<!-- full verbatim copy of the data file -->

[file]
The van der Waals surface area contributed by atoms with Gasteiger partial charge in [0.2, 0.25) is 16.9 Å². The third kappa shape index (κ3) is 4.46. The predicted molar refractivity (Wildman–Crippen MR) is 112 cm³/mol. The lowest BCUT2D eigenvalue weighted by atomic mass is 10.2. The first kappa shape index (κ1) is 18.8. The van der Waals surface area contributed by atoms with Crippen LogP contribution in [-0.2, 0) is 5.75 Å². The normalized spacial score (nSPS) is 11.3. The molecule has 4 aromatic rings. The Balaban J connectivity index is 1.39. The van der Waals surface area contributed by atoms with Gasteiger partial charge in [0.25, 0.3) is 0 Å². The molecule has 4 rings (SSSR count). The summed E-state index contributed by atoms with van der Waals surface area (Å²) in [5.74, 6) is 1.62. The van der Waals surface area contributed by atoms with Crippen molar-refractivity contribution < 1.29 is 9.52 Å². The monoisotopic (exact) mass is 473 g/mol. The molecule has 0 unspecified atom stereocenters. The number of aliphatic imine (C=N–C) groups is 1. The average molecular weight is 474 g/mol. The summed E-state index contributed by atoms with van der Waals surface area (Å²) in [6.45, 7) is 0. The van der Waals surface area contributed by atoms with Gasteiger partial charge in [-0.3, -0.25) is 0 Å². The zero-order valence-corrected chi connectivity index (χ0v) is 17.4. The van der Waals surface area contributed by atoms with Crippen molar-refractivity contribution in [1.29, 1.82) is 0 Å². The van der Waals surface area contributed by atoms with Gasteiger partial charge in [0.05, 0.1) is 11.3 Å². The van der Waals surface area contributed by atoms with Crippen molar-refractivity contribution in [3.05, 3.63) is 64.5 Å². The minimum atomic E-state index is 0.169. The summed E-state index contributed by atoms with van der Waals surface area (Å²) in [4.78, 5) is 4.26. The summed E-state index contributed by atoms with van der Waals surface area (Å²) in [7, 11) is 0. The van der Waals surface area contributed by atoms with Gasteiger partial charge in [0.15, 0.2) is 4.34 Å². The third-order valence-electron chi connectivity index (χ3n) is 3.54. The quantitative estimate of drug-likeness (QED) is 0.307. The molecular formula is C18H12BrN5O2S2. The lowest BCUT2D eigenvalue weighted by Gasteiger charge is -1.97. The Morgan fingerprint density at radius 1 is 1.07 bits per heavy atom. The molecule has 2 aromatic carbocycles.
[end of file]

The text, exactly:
The van der Waals surface area contributed by atoms with Gasteiger partial charge in [0.2, 0.25) is 16.9 Å². The third kappa shape index (κ3) is 4.46. The predicted molar refractivity (Wildman–Crippen MR) is 112 cm³/mol. The lowest BCUT2D eigenvalue weighted by atomic mass is 10.2. The first kappa shape index (κ1) is 18.8. The van der Waals surface area contributed by atoms with Crippen LogP contribution in [-0.2, 0) is 5.75 Å². The normalized spacial score (nSPS) is 11.3. The molecule has 4 aromatic rings. The Balaban J connectivity index is 1.39. The van der Waals surface area contributed by atoms with Gasteiger partial charge in [0.25, 0.3) is 0 Å². The molecule has 4 rings (SSSR count). The summed E-state index contributed by atoms with van der Waals surface area (Å²) in [5.74, 6) is 1.62. The van der Waals surface area contributed by atoms with Crippen molar-refractivity contribution < 1.29 is 9.52 Å². The monoisotopic (exact) mass is 473 g/mol. The molecule has 0 unspecified atom stereocenters. The number of aliphatic imine (C=N–C) groups is 1. The average molecular weight is 474 g/mol. The summed E-state index contributed by atoms with van der Waals surface area (Å²) in [6.45, 7) is 0. The van der Waals surface area contributed by atoms with Gasteiger partial charge in [-0.3, -0.25) is 0 Å². The zero-order valence-corrected chi connectivity index (χ0v) is 17.4. The van der Waals surface area contributed by atoms with Crippen molar-refractivity contribution in [1.29, 1.82) is 0 Å². The van der Waals surface area contributed by atoms with Gasteiger partial charge in [0.05, 0.1) is 11.3 Å². The van der Waals surface area contributed by atoms with Crippen molar-refractivity contribution in [3.05, 3.63) is 64.5 Å². The minimum atomic E-state index is 0.169. The summed E-state index contributed by atoms with van der Waals surface area (Å²) in [4.78, 5) is 4.26. The summed E-state index contributed by atoms with van der Waals surface area (Å²) in [7, 11) is 0. The van der Waals surface area contributed by atoms with Gasteiger partial charge in [0.15, 0.2) is 4.34 Å². The third-order valence-electron chi connectivity index (χ3n) is 3.54. The quantitative estimate of drug-likeness (QED) is 0.307. The molecular formula is C18H12BrN5O2S2. The lowest BCUT2D eigenvalue weighted by Gasteiger charge is -1.97. The Morgan fingerprint density at radius 1 is 1.07 bits per heavy atom. The molecule has 2 aromatic carbocycles.